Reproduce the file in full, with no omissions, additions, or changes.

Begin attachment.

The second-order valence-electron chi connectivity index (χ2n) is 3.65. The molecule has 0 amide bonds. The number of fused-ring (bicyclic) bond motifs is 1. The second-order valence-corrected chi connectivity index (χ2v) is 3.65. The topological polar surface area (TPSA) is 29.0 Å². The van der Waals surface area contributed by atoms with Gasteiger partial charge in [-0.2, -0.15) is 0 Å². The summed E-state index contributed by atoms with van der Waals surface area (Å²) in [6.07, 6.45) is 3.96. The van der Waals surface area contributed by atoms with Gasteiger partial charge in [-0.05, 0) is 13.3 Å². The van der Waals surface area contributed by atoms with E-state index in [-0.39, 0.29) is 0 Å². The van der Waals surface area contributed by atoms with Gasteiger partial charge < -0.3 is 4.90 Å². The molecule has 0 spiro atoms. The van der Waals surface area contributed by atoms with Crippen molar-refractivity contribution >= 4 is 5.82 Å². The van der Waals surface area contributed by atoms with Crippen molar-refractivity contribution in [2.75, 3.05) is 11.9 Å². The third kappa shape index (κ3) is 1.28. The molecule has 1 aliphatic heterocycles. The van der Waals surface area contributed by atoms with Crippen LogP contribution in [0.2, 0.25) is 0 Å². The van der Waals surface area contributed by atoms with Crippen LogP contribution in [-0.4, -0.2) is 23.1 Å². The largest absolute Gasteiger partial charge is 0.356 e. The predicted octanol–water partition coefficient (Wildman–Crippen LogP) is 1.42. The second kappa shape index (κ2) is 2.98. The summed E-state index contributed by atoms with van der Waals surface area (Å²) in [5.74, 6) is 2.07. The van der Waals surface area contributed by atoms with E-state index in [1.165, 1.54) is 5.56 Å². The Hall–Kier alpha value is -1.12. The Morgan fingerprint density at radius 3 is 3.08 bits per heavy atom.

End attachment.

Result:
The second-order valence-electron chi connectivity index (χ2n) is 3.65. The molecule has 0 amide bonds. The number of fused-ring (bicyclic) bond motifs is 1. The second-order valence-corrected chi connectivity index (χ2v) is 3.65. The topological polar surface area (TPSA) is 29.0 Å². The van der Waals surface area contributed by atoms with Gasteiger partial charge in [-0.2, -0.15) is 0 Å². The summed E-state index contributed by atoms with van der Waals surface area (Å²) in [6.07, 6.45) is 3.96. The van der Waals surface area contributed by atoms with Gasteiger partial charge in [-0.05, 0) is 13.3 Å². The van der Waals surface area contributed by atoms with E-state index in [-0.39, 0.29) is 0 Å². The van der Waals surface area contributed by atoms with Gasteiger partial charge < -0.3 is 4.90 Å². The molecule has 0 spiro atoms. The van der Waals surface area contributed by atoms with Crippen molar-refractivity contribution >= 4 is 5.82 Å². The van der Waals surface area contributed by atoms with Crippen molar-refractivity contribution in [2.75, 3.05) is 11.9 Å². The third kappa shape index (κ3) is 1.28. The molecule has 1 aliphatic heterocycles. The van der Waals surface area contributed by atoms with Crippen LogP contribution in [0.2, 0.25) is 0 Å². The van der Waals surface area contributed by atoms with Crippen LogP contribution in [-0.4, -0.2) is 23.1 Å². The largest absolute Gasteiger partial charge is 0.356 e. The predicted octanol–water partition coefficient (Wildman–Crippen LogP) is 1.42. The second kappa shape index (κ2) is 2.98. The summed E-state index contributed by atoms with van der Waals surface area (Å²) in [5.74, 6) is 2.07. The van der Waals surface area contributed by atoms with E-state index in [1.165, 1.54) is 5.56 Å². The Hall–Kier alpha value is -1.12. The Morgan fingerprint density at radius 3 is 3.08 bits per heavy atom.